With new data being published about health coverage and medical debt, it’s clear we need state and federal action to prevent Californians from falling into uninsurance and underinsurance.
More than 2.2 million California adults report having medical debt, and two-thirds of those incurred the debt while insured, according to the authors of “The State of Health Insurance in California (SHIC)” a comprehensive new report from the UCLA Center for Health Policy Research.
Here’s a report by Victoria Colliver at the San Francisco Chronicle, and here’s some key findings from UCLA:
In total, nearly one in seven non-elderly adults in California (13 percent) have some kind of medical debt…
In addition, Californians with medical debt were much more likely than those without debt to delay getting the care they needed. Those with debt were twice as likely to report delays in care: 32.3 percent reported delays in getting needed care, compared with 16.1 percent of those without medical debt…
Also, medical debt can lead to loans and bankruptcy: Among those with medical debt, more than half (55.4 percent) reported financial consequences ranging from an inability to pay for basic necessities to credit card debt to a declaration of bankruptcy.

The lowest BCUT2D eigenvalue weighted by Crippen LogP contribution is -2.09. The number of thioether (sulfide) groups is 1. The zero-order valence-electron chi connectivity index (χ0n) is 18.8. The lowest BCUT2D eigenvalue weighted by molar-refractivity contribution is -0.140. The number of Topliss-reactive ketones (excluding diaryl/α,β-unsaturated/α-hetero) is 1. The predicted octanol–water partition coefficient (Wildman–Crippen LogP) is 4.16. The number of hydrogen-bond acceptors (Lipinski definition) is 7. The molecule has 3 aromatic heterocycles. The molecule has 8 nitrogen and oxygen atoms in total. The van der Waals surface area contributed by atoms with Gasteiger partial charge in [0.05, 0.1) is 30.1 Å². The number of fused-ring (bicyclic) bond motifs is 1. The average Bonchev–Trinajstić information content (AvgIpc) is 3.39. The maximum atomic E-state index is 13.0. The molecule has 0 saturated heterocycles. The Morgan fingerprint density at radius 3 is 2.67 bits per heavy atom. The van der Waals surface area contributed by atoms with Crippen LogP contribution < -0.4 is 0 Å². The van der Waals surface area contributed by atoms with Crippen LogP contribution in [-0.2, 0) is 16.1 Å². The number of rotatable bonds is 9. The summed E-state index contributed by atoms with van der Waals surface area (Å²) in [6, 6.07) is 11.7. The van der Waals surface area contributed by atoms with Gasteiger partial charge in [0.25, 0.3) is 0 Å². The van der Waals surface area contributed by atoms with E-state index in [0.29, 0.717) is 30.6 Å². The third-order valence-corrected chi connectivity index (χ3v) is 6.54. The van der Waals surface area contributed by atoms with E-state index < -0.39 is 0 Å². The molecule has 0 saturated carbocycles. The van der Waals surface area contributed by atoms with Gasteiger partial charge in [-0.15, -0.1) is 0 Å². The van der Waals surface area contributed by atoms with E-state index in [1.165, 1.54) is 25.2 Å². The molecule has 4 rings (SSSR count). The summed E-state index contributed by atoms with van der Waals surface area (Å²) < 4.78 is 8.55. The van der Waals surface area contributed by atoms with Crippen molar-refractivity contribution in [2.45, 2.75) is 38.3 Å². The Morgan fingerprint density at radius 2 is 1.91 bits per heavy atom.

The study shows that Californians are appropriately concerned about the cost of getting needed care–even when they have coverage. We need action on health reform so we are not at such high risk of losing coverage, and to ensure that such coverage is comprehensive. When people pay a premium, they shouldn’t then be saddled with debt for simply getting the care they need.
Here’s two pieces of legislation to address the issues, both state and federal, and specific and comprehensive:
* AB786(Jones) would better label insurance products and ensure that all health insurance plans had a cap on out-of-pocket costs, so no plan left premium-paying patients with unlimited financial risk. The bill was approved by the Senate Appropriations Committee last week and is scheduled to be voted on by the full Senate next week.
* H.R. 3200, the comprehensive health reform package in the U.S. House of Representatives, would not only secure, stabilize, and expand health coverage for nearly all Americans, but it would also cap out-of-pocket costs. It would set minimum benefit standards and abolish “caps” on benefits that leave insured people with significant medical bills. The bill has passed the three committees of jurisdiction and is expected to get a vote on the House floor in September.
Another reason to work for health reform…